This past and present tension is everywhere in the fair: Are we in the past, or are we in the present? The rides are now, the fairgrounds are yesterday, the food is current, the barns are the past, and so on. Anything that smacks of the future is banished.
In North New Portland at the Lion’s Club Fair, on a miserably wet Sunday, I see my first demolition derby. A heat of ten cars enters the square ring, made of concrete barriers and boulders. They form two rows of five across from each other, each row facing the outside of the ring. I couldn’t understand at first why the cars were arrayed with their rears facing each other, but it quickly becomes obvious: hitting with the front end would destroy the engine, and then — tragically — one would lose the derby.
The derby begins at the shrill sound of a horn and the cars burp into action. Motors roaring, tires screaming, mud flying, they back into each other and soon smoke fills the air. The entire scene, oily smoke obscuring it, is beyond satire, too bizarre to require commentary — nothing could heighten the absurdity of people destroying automobiles for no good reason, other than the thrill. I am amazed at the sheer waste; “derby” is far too genteel a name for it. It is also great fun, to watch the cars slam and jerk around. An old sedan smashes into the side of a station wagon and the tire of the wagon falls off. It can no longer move, so the driver just sits inside and waits for the mayhem to end.
If demolition derbies are not the part of fair culture that would be most puzzling to someone from, say, Afghanistan, then truck pulling would have to be. I heard one before I ever saw one. Having just arrived at the Clinton Fair, I am assaulted by a roaring, whining, terrible sound, and I wiggle through the crowd to get to a chain-link fence where I can see as well as hear. A pickup truck, motor shrieking, front wheels in the air, and huge rear wheels spitting up dirt, is attempting to pull a bizarre machine from my left to right. The sight of the truck straining in agony at its task is weird enough, but weirder is the thing it is pulling: a long, flat vehicle, with a sort of pilot house on the back end. The vehicle is chained to the truck, which has now given up, the front wheels dropping to the ground, the engine reduced to an idle. Someone comes out and marks the spot where the strange thing has stopped. The strange thing turns out to be a pulling sled, a surprisingly complicated and sophisticated piece of machinery whose sole purpose is to be pulled in competitions by other vehicles.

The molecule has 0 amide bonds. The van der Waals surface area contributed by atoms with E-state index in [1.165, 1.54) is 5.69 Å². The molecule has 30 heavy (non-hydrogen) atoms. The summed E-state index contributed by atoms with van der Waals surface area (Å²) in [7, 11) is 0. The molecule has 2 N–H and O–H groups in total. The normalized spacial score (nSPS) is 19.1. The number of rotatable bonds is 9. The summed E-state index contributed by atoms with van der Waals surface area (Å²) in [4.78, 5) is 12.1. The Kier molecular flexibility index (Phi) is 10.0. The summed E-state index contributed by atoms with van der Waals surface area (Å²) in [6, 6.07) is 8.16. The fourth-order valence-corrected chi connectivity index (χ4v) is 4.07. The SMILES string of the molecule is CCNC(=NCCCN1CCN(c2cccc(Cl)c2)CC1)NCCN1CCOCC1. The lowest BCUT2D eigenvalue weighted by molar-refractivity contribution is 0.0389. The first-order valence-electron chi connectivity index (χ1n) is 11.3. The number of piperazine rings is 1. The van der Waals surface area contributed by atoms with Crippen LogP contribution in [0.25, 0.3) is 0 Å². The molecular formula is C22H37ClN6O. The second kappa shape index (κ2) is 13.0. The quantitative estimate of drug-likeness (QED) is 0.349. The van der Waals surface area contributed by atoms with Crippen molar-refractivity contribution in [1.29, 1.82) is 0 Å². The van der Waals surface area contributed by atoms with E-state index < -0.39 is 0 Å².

Stenciled on the side of the sled is “Northern Penobscot Pullers Association,” which implies that this is an official activity, sanctioned and organized. The fair’s Web site says “Ear protection is Strongly Recommended for all spectators.” Indeed.
There are only two types who ride the rides at fairs: small children on the miniature rides and merry-go-round, and posses of teenagers who descend in packs on the wilder ones. Oh, I suppose there is a third group, too: older people, like me, who take the Ferris wheel into the soft sky on a clear night to face the full autumn moon, feeling as though you are approaching it, rising to its level.
The rides never change, but the names are magic: Octopus, Round-up, Tempest, Aladdin, Super Slide, Sizzler, Gravitron, Mind Power, Cat House, Zippy (and also the Zipper), Haunted House, Lightning Bolt, Tiltawhirl, Thunder Bolt, Rope Ladder, 1001 Nachts (“Night,” in German for some reason), Sea Dragon, Rock and Roll, Hammer, Typhoon, Flying Bob’s, and for the kids, Jeep Safari, Super Slide, Churning Around, Ferris Wheel, Dragon, Dizzy Dragons (distinct from regular dragons), Train Station, and Bumper Cars. On a rainy night at the Cumberland County Fair, there is one lonely child riding on the Rock and Roll. Music blares and the ride races around and up and down, but he doesn’t seem to be either rocking or rolling.
The Farmington Fair is not a fair so much as it is a meteorological marvel. Locals know to plan for fair week — “the best week for painting houses is fair week,” I’ve been told. From the start of fair week, in flip-flops, to the end, in a sweatshirt or fleece, the weather in this mid-September stretch is the best of Maine. And somehow there is always a full moon during fair week — I don’t know how this can be, but it is.
I spend many days at Farmington watching the pulling contests. This is another event that couldn’t possibly occur anywhere other than at a fair. My favorite is the obstacle course to test one’s “twitching” skills, that traditional art of hauling logs out of the woods using a team of horse or oxen. The contest involves pulling a log around and between cones set in a sort of figure-eight pattern. One contestant, a toddling older man named Jesse Pierce, leads two oxen that tower over him as he hobbles around the course, as though they were loyal dogs, desperate to stay close to their master.